Could it be that I had just won over the New York Times?
At 6PM, only minutes after the final wall label had gone up on the wall, the doors swung open, a crowd poured in and the champagne bottles were popped. I can’t exactly tell you what happened over the next two hours — it was a whirlwind of hellos, of press interviews, of congratulations.
I imagine the way I felt is very much how a bride feels on her wedding day: exhausted from all the planning and preparations, unsure of the durability of her lipstick and full-body-ness of her hair, but excited because she knows she’s just launched herself happily head-long into a brand new life.
I don’t know who Matthew C. Klein is, but I like him. I like Matthew because he wrote an Op-Ed piece entitled “Educated, Unemployed, and Frustrated” for the New York Times on March 21st, and in doing so, is one of the few of us early 20-somethings attempting to tell the world how we feel. We’ve been mocked on the cover of The New Yorker, labeled boomerang kids by those who need catch phrases, and attacked in the New York Times Magazine. But we’re not just fodder for a cartoon. We’re young adults stalemated, stuttering in our attempt to get going. But we have a voice.
“The millions of young people who cannot get jobs or who take work that does not require a college education are in danger of losing their faith in the future…Even if the job market becomes as robust as it was in 2007… my generation will have lost years of career-building experience.”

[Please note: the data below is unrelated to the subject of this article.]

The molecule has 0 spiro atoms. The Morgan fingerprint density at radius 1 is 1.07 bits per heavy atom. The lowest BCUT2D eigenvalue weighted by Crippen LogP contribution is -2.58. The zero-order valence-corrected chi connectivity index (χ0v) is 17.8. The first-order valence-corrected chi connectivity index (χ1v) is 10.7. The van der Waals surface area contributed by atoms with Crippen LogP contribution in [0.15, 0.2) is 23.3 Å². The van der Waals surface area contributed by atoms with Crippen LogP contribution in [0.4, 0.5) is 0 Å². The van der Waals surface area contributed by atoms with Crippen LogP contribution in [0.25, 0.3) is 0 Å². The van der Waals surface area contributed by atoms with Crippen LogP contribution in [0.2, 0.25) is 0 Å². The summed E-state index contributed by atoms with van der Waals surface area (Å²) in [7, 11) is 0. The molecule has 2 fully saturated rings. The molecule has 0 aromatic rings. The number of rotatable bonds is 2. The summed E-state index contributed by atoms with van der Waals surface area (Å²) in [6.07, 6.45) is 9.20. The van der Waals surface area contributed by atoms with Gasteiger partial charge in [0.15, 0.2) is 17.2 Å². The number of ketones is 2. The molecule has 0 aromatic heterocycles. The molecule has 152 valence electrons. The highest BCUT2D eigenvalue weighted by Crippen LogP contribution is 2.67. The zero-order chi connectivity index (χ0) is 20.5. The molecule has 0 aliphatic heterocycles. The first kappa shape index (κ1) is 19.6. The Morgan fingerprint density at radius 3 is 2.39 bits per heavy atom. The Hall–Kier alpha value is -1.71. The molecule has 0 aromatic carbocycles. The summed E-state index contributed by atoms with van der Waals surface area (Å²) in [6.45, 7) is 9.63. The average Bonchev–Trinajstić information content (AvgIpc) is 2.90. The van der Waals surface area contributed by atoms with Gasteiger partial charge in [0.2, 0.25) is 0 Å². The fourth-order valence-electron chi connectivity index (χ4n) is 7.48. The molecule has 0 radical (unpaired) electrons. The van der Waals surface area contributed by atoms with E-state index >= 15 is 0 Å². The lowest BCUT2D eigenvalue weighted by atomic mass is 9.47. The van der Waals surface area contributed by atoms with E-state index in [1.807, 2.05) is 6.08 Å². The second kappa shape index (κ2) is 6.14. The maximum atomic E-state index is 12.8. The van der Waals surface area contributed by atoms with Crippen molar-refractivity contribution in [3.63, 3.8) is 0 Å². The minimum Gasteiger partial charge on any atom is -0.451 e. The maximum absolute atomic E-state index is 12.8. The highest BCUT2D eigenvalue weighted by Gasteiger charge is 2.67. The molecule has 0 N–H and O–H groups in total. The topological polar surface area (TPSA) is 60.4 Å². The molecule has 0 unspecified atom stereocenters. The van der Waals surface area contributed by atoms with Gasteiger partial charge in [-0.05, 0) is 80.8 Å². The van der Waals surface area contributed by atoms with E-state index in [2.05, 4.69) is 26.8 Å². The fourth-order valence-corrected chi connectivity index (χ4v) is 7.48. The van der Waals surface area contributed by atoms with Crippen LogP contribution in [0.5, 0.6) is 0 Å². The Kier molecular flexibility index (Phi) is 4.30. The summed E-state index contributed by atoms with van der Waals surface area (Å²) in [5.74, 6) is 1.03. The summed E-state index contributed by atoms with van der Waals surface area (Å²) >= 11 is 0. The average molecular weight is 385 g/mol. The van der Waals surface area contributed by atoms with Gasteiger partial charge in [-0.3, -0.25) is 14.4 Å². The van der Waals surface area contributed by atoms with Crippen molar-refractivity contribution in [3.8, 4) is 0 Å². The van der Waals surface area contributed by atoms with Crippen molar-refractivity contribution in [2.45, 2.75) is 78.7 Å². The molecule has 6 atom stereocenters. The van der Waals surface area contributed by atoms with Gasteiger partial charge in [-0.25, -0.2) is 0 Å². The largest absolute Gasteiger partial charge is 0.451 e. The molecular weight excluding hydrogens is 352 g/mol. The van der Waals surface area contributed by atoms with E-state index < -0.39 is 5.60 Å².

Right On, Matthew, right on.
Us educated 20-somethings trying to find work in saturated job markets, where entry level positions are going to applicants technically at a “mid-career” stage, are living in a constant state of uncertainty. It’s a Catch-22. The process is frustrating, and we’re forced to be victims — you can’t say to a potential employer, who may take weeks to get back to you, “Please, Sir/Madam, could you make your decision on me a little faster — I’d like to get my life together now.”
There are many times over the last few months when I wanted to bash my head against a wall — like when I learned an email I sent to an old boss about a job opening at her museum went into her spam folder. She liked me for the position, and would have gone to bat for me, but didn’t get my email until after the position had been filled with another applicant. Lesson learned? Pick up the phone.
Someone told me landing that first job is all about luck. And while luck hasn’t necessarily been on my side, I’ve managed to stay cheery. Remember, if all else fails, there’s always my back-up career as a wingwoman.
I try to be practical. Interviewers do have jobs after all, and they have work to do: “There was just an opening in their gallery — I’m sure they’re busy.”
Then another week passes. No one has said “No” yet, so I’m still inclined to give the company the benefit of the doubt:
“There must have been a fire in the building and they’re not allowed back into their offices this week.”
Yea, that explains it. I’ve only heard back on a handful of job applications because of an unannounced outbreak of wastepaper basket fires raging across the tri-state area. And apparently, Mercury just entered retrograde.
Okay, it’s not me or my resume — it’s Mercury and office fires. I feel better now.